Ferrari and Ferreira (2011) found that the strength of the abyssal mixing has a profound effect on the strength of the meridional overturning circulation, in contrast to the oceanic heat transport, which they found to be highly surface intensified and hence relatively insensitive to the strength of the abyssal mixing. The strength of the abyssal mixing also influences the water mass transformation in *S*–*T* space. However, the *S*–*T* range that occurs in the deep ocean is much smaller than that in the upper ocean, so the effect of abyssal mixing is only important in a very narrow *S*–*T* range. Figure 7 shows the transformation that occurs below a few selected surfaces of constant depth. It is especially clear from the right column, which shows **J**_{dia}, that the transformation in the narrow *S*–*T* range that exists at 1000 m is dominated by transformations that occur below that depth. The strength of this deep transformation appears to depend on the tidal mixing parameterization, as we have found this transformation to be weaker in shorter runs without the parameterization. The maximum values of *G*_{T}(*S*_{max}, *T*) and *G*_{S}(*S*, *T*_{max}) calculated below the constant depth surfaces are given in Table 1.

Maximum values of *G*_{T} (*G*_{S}) value indicates a transformation toward higher temperatures (salinities). Transports are given in Sverdrups.

### d. Formation

Figure 8a shows the divergence of the transformation vector **J**_{sur}, and Fig. 8b shows the divergence of the transformation vector **J**_{int}. From those figures it is readily seen how the formation (**∇** · **J**_{sur} < 0) and destruction (**∇** · **J**_{sur} > 0) of water masses due to surface fluxes are balanced by destruction and formation due to internal mixing processes.

In a sense one could argue that the different water masses are formed by surface fluxes and destroyed by internal mixing, since the surface fluxes create the extreme values of *T* and *S* in the ocean. However, the typical *S*–*T* characteristics of the large deep-water masses in the ocean are not the same as the *S*–*T* characteristics of the surface water that convects at high latitudes to form these water masses. This is because of a significant mixing with ambient waters, for example, through entrainment into dense overflow currents [the formation of NADW through mixing of its different source waters is discussed by Swift (1984)]. As a result, **J**_{sur} is not typically convergent in the *S*–*T* range around NADW (approximately *T* ∈ [1.5, 4] °C and *S* ∈ [34.8, 35] psu; Emery and Meincke 1986), but rather in a range that is colder and less saline than that occupied by NADW.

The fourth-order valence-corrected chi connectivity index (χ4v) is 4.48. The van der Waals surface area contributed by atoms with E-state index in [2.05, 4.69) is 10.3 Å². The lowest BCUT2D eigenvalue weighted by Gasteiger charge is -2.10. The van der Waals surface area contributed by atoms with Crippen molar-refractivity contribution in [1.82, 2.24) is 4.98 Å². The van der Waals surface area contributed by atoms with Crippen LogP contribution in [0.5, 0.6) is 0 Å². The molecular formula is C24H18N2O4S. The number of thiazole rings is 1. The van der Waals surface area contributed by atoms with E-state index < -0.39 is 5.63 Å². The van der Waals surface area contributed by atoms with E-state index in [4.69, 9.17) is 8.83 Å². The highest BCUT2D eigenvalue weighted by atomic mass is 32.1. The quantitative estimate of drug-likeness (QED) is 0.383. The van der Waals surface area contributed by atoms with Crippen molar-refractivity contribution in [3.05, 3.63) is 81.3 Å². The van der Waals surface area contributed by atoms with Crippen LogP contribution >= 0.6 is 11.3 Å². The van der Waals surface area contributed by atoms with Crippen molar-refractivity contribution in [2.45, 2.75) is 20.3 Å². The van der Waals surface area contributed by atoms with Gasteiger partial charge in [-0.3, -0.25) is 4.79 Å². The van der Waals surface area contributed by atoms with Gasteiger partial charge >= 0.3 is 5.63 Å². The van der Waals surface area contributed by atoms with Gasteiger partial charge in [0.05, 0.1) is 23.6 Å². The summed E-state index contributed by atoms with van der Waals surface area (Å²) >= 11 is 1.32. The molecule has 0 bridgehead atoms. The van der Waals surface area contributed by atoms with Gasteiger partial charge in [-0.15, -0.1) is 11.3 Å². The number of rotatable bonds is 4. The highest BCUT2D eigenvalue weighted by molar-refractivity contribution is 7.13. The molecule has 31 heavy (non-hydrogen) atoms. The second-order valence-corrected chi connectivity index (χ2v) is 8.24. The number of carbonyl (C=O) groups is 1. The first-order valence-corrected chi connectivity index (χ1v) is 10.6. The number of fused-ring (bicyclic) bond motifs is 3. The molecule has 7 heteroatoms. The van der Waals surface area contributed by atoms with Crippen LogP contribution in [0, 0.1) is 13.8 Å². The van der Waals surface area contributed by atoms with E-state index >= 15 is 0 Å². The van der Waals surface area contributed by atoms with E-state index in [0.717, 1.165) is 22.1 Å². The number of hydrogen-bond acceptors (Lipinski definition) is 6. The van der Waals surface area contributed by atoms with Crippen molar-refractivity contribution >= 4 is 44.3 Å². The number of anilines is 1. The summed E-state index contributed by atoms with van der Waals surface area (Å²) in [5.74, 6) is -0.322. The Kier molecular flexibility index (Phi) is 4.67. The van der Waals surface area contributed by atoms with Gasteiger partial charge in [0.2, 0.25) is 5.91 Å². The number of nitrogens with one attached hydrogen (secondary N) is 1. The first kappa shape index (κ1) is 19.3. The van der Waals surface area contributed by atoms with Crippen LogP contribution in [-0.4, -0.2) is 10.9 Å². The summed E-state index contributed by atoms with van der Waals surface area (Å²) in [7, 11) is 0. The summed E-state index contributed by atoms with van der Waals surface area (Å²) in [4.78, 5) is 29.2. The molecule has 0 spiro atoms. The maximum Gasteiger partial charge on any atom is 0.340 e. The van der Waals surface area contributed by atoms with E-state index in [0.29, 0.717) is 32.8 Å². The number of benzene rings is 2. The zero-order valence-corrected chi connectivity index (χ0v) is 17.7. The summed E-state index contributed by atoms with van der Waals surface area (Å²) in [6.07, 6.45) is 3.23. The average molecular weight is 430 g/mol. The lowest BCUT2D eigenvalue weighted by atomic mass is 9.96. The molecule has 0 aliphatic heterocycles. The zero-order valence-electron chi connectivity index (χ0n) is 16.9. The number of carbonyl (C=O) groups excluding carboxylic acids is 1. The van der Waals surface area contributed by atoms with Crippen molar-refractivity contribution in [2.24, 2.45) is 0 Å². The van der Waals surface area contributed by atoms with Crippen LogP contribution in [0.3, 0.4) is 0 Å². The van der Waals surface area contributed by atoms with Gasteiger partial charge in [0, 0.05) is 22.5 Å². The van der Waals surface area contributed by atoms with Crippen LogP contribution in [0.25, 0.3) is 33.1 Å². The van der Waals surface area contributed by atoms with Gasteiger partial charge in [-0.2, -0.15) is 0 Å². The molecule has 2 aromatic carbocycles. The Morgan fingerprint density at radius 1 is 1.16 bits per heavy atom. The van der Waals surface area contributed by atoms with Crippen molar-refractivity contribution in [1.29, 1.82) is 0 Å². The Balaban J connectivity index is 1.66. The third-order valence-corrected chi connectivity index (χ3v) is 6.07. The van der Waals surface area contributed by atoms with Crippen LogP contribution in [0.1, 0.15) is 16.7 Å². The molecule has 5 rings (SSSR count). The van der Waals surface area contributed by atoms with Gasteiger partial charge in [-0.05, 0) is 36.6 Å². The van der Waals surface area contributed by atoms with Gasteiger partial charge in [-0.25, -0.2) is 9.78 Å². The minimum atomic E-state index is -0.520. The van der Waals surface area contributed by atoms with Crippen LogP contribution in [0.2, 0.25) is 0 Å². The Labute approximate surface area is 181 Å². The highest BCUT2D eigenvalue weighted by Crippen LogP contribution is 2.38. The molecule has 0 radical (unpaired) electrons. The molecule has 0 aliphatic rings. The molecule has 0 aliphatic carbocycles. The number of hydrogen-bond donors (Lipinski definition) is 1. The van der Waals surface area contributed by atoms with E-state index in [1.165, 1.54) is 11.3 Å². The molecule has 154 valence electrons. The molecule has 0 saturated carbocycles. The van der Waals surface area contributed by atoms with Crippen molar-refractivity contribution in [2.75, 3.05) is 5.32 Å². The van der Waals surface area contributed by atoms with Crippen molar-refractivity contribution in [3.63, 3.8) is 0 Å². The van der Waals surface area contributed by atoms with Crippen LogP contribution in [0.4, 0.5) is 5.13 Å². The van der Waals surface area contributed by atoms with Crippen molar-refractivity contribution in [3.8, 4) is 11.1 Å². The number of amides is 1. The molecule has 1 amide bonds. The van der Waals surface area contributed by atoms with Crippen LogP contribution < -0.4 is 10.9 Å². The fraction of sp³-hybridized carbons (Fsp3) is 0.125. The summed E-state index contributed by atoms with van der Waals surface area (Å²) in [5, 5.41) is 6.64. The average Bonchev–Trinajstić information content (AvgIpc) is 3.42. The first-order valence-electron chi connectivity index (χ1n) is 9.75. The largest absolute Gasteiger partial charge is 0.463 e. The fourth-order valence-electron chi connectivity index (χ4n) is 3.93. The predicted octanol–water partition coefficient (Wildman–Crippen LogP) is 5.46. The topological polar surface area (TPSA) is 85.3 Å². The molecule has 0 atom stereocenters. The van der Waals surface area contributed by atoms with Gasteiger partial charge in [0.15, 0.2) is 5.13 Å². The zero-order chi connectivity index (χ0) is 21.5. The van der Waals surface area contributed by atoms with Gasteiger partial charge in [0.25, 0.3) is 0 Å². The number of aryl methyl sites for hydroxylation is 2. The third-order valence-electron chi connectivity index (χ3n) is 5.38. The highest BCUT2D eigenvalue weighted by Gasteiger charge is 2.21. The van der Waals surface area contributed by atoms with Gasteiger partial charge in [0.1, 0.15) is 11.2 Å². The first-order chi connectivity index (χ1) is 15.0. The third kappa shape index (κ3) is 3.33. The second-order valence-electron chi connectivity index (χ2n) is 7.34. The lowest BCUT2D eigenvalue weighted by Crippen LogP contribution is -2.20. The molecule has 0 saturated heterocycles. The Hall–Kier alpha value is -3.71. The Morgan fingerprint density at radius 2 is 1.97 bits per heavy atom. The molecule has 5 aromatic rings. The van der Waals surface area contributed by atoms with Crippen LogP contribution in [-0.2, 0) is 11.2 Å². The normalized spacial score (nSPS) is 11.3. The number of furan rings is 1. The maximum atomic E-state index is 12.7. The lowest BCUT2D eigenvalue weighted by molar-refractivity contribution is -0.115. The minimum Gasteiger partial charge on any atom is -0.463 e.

The divergence fields are rather spiky and have therefore been filtered to improve the visualization. This spikiness is owing to the fact that a vast majority of the water volume occupies a very narrow *S*–*T* interval. In a steady state, **∇** · **J**_{sur} + **∇** · **J**_{int} should equal the negligible contribution from the freshwater term, *e* = ∂^{2}*E*/(∂*S*∂*T*), to the volume budget as seen from Eq. (20). However, in our case a total agreement is not expected because of model drift, discretization errors, and numerical mixing. Numerical mixing has been found to have a large impact on the tracer fields in many different types of ocean models (Maqueda and Holloway 2006; Burchard and Rennau 2008). The difficulty with this analysis is to match tendencies in temperature and salinity to trends in volume for water masses with different salinities and temperatures. Closing just the heat or salt budget can be done very accurately (see, e.g., Hieronymus and Nycander 2013a).